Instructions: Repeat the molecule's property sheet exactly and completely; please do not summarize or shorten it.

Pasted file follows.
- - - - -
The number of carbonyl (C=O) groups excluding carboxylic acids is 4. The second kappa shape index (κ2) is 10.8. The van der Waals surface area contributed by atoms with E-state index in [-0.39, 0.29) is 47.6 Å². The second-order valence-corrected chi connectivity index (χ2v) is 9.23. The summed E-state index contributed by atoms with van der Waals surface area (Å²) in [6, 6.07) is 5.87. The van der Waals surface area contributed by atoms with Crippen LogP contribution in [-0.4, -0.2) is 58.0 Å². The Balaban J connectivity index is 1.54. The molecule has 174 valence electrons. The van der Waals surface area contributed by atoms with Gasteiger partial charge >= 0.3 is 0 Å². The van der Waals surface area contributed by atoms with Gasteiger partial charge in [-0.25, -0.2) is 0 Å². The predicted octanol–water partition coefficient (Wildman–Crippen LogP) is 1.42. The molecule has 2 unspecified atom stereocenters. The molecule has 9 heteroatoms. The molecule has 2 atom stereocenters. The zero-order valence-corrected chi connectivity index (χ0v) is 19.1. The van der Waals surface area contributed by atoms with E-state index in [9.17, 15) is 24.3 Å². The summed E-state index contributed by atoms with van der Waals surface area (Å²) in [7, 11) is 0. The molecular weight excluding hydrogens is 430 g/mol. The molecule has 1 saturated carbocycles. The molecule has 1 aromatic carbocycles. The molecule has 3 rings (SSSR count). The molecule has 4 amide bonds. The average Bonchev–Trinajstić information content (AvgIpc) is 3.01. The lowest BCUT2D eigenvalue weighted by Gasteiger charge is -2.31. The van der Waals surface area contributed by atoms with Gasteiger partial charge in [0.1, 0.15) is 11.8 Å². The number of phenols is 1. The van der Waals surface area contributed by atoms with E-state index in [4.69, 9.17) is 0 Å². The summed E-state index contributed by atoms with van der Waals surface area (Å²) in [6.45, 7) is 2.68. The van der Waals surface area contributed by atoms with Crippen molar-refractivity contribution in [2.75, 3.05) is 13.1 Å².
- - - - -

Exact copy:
The number of carbonyl (C=O) groups excluding carboxylic acids is 4. The second kappa shape index (κ2) is 10.8. The van der Waals surface area contributed by atoms with E-state index in [-0.39, 0.29) is 47.6 Å². The second-order valence-corrected chi connectivity index (χ2v) is 9.23. The summed E-state index contributed by atoms with van der Waals surface area (Å²) in [6, 6.07) is 5.87. The van der Waals surface area contributed by atoms with Crippen LogP contribution in [-0.4, -0.2) is 58.0 Å². The Balaban J connectivity index is 1.54. The molecule has 174 valence electrons. The van der Waals surface area contributed by atoms with Gasteiger partial charge >= 0.3 is 0 Å². The van der Waals surface area contributed by atoms with Gasteiger partial charge in [-0.25, -0.2) is 0 Å². The predicted octanol–water partition coefficient (Wildman–Crippen LogP) is 1.42. The molecule has 2 unspecified atom stereocenters. The molecule has 9 heteroatoms. The molecule has 2 atom stereocenters. The zero-order valence-corrected chi connectivity index (χ0v) is 19.1. The van der Waals surface area contributed by atoms with E-state index in [9.17, 15) is 24.3 Å². The summed E-state index contributed by atoms with van der Waals surface area (Å²) in [7, 11) is 0. The molecular weight excluding hydrogens is 430 g/mol. The molecule has 1 saturated carbocycles. The molecule has 1 aromatic carbocycles. The molecule has 3 rings (SSSR count). The molecule has 4 amide bonds. The average Bonchev–Trinajstić information content (AvgIpc) is 3.01. The lowest BCUT2D eigenvalue weighted by Gasteiger charge is -2.31. The van der Waals surface area contributed by atoms with Gasteiger partial charge in [0.1, 0.15) is 11.8 Å². The number of phenols is 1. The van der Waals surface area contributed by atoms with E-state index in [4.69, 9.17) is 0 Å². The summed E-state index contributed by atoms with van der Waals surface area (Å²) in [6.45, 7) is 2.68. The van der Waals surface area contributed by atoms with Crippen molar-refractivity contribution in [2.75, 3.05) is 13.1 Å².